The changes in teaching & school culture that you describe have contributed to dismantling both our national culture & society. Although I hated the dreary hymn singing at assembly, I can see that it reflected a common culture that we no longer have.

  • SheffieldFolk

    In South Yorkshire and North Derbyshire, there is a healthy tradition of singing Christmas Carols in pubs 🙂 Go drink beer and sing!


    (List of sings: http://www.localcarols.org.uk)

  • sgmrmp

    Thank you, John. You may be encouraged to hear that English music and tradition has taken firm root here in the States, and Lessons & Carols (even if not called exactly that) is found in many an American church in its essential form.

  • Veronica Lowe

    I have just ‘acquired’ a choir: Fifteen or so women who joined in when someone decided we should have a ‘community choir’ in our local library. As a folk and church musician I went along to see what was happening, and found they had no one to lead or accompany, so I am now their animator. All but two of them, with ages ranging from 40s to 80+, have not sung since school. To me, as a very old folkie, that does not bear thinking about. Then I discover that at our grandson’s school carol event, it is mostly new songs with backing tracks. Too clever, and tradition undermined again. However, some of us in Gloucestershire have collated county carols and wassails and put them on an easy access website, Glos Christmas, along with their history, and we hope to keep tradition alive. This will expand with a larger lottery funded project with a thousand or more Glos songs, transcribed from Cecil Sharp and other manuscripts as well as field recordings. One of the Christmas ones is the well known ‘The Holy and the Ivy’ collected in early C20th by Cecil Sharp. There is such a tradition of singing that we must keep alive.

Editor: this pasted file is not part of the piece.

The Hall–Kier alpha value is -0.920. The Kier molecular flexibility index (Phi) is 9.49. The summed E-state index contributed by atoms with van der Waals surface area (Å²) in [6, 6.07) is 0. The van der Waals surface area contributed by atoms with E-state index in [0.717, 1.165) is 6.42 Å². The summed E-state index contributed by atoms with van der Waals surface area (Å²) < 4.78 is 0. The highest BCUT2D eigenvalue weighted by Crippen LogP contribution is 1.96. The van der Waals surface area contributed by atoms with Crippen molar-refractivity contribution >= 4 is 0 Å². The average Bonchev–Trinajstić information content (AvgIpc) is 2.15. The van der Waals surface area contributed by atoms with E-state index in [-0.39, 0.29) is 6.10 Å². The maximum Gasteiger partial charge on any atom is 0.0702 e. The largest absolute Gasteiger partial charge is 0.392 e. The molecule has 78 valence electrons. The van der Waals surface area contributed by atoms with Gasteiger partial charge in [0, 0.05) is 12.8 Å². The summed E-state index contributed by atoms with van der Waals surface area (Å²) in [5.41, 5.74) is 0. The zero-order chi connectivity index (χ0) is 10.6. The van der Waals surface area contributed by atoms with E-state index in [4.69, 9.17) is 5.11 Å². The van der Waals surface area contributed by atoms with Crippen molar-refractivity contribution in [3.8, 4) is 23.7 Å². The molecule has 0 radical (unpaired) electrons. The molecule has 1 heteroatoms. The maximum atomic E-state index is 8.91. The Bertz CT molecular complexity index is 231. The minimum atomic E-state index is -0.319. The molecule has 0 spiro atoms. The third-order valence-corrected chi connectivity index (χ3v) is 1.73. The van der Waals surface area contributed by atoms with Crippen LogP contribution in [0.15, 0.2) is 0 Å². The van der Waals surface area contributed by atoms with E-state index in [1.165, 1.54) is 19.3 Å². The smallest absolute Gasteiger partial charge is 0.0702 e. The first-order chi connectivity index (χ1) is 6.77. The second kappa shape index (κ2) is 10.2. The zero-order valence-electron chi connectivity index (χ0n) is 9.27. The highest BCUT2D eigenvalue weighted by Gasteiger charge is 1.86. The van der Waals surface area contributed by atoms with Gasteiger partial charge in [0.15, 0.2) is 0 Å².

• Terence Hale

    “The threat to Christmas carols – and how to save them”. As a result of my First Communion I am against throwing buckets of water and using a hose pipe against carol singers.

  • Jaime Axel Ruiz

    In Lisbon they do not have this trouble.

  • Jackthesmilingblack

    When this cruel war is over
    Oh how happy I shall be
    When I get my civvie clothes on
    No more soldiering for me

    To the melody of “What a friend we have in Jesus”

    And now a word from foul-mouthed Terry.

    Jack, Penang

  • Gwangi

    I used to love morning assembly hymn singing at primary school. Broken voices make secondary school assembly singing a disaster though!